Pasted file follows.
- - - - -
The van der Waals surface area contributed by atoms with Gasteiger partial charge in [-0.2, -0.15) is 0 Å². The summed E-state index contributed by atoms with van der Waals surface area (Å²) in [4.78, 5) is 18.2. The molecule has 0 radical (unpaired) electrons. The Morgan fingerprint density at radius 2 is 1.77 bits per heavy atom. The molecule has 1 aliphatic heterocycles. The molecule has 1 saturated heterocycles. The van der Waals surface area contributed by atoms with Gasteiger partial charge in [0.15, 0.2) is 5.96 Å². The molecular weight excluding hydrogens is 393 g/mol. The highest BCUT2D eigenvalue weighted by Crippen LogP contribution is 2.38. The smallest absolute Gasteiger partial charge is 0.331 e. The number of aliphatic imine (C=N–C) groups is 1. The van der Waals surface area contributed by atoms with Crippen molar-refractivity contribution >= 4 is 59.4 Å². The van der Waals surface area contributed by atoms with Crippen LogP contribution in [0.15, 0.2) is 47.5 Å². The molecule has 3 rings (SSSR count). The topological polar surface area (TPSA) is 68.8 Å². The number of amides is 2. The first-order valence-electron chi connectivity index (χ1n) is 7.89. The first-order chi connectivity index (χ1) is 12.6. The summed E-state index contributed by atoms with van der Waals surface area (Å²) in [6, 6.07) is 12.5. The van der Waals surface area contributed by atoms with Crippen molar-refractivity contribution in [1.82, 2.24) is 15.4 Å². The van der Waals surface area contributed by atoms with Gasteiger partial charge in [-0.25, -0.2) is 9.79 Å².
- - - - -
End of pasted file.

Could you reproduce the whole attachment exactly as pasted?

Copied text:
The van der Waals surface area contributed by atoms with Gasteiger partial charge in [-0.2, -0.15) is 0 Å². The summed E-state index contributed by atoms with van der Waals surface area (Å²) in [4.78, 5) is 18.2. The molecule has 0 radical (unpaired) electrons. The Morgan fingerprint density at radius 2 is 1.77 bits per heavy atom. The molecule has 1 aliphatic heterocycles. The molecule has 1 saturated heterocycles. The van der Waals surface area contributed by atoms with Gasteiger partial charge in [0.15, 0.2) is 5.96 Å². The molecular weight excluding hydrogens is 393 g/mol. The highest BCUT2D eigenvalue weighted by Crippen LogP contribution is 2.38. The smallest absolute Gasteiger partial charge is 0.331 e. The number of aliphatic imine (C=N–C) groups is 1. The van der Waals surface area contributed by atoms with Crippen molar-refractivity contribution >= 4 is 59.4 Å². The van der Waals surface area contributed by atoms with Crippen LogP contribution in [0.15, 0.2) is 47.5 Å². The molecule has 3 rings (SSSR count). The topological polar surface area (TPSA) is 68.8 Å². The number of amides is 2. The first-order valence-electron chi connectivity index (χ1n) is 7.89. The first-order chi connectivity index (χ1) is 12.6. The summed E-state index contributed by atoms with van der Waals surface area (Å²) in [6, 6.07) is 12.5. The van der Waals surface area contributed by atoms with Crippen molar-refractivity contribution in [1.82, 2.24) is 15.4 Å². The van der Waals surface area contributed by atoms with Gasteiger partial charge in [-0.25, -0.2) is 9.79 Å².